What coronavirus? St. George Island’s ‘Wet and Wild’ tradition continues

Students at Florida State University prepare to celebrate Independence Day on St.George Island. Photo by Beyla Walker

ST. GEORGE ISLAND — It’s July 4, the day when millions of families flock to the beach for a day filled with under the sun fun. This year, however, many counties in the Sunshine State have made the decision to close their beaches, canceling any plans that were set in motion.

COVID-19, also known as the coronavirus, continues to rip through Florida as cases in the state reach a daily record-breaking number with 10,109 cases in a single day earlier this week despite the attempt to curb the spread of the disease through social distancing and other protective measures. South Florida beaches including South Beach and Collier County Beach, two major tourist attractions, will be closed through the weekend due to soaring coronavirus cases. Meanwhile, others municipalities have taken a different route.

Residents and tourists in Franklin County, a small coastal community a little more than an hour southwest of Tallahassee, known for its fresh seafood and Southern charm, are continuing their Independence Day festivities as they kick it on St. George Island.

Despite locals voicing their concerns over tourists flocking to the county and possibly spreading the virus, the annual “Wet and Wild” parade took place today with dozens of people gathered together.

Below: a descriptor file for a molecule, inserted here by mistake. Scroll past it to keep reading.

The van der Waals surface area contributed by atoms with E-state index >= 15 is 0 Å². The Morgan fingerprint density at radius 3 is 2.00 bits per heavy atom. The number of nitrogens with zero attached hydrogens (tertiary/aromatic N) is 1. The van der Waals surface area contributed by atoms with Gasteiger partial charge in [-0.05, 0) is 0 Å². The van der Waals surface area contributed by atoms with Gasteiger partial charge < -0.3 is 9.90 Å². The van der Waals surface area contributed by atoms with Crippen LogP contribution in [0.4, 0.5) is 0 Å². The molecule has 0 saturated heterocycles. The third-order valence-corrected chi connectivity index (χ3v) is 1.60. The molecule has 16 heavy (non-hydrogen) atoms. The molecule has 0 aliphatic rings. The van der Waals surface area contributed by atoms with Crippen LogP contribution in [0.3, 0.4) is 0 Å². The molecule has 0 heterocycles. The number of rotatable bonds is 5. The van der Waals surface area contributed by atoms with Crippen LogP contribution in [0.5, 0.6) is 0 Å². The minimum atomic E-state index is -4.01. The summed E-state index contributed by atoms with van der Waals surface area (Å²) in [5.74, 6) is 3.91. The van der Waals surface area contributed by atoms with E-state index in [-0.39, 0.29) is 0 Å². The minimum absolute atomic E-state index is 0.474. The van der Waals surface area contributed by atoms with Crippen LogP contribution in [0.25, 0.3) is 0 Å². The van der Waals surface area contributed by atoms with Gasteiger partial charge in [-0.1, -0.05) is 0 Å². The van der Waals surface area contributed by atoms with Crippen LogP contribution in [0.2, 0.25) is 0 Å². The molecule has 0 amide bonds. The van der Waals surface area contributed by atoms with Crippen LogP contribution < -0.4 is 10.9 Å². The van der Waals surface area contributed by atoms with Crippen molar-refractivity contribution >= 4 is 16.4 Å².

Njeri Thompson, a worker at Aunt Ebby’s Ice Cream, a popular chill spot on St. George Island, was not opposed to the annual parade taking place.

“I think that parade is a good example of social distancing,” Thompson said. “There is more than enough room on the street for people to distance themselves.”

Although Thompson, who has worked at the ice cream parlor for two years, agreed with the county’s decision to keep the beaches open for the holiday, others were not happy.

Shameika Lake, a 22-year-old resident of Franklin County, brought up an interesting fact.

“I feel like the beach should be closed along with other beaches,” Lake said. “Cases aren’t doing anything but going up and that’s not what we need.”

Speaking of other beaches, numerous beaches ranging from Central to South Florida are closed for the weekend.

According to the Miami Herald, “If you’re looking to celebrate the Fourth sunbathing on the sand with a piña colada in your hand, you’ll have to take a road trip up north. South Florida beaches are closing for the holiday weekend because of the recent rise in COVID-19 cases.”

Miami Dade Mayor Carlos Gimenez tweeted, “After consulting with our County’s public health experts, I will be signing an emergency order to close all beaches in Miami-Dade County starting Friday, July 3, and ending Tuesday, July 7.”

As counties continue to take protective measures to slow the spread of COVID-19 during this holiday weekend, you can catch hundreds of people mingling on the sandy beach of St. George Island.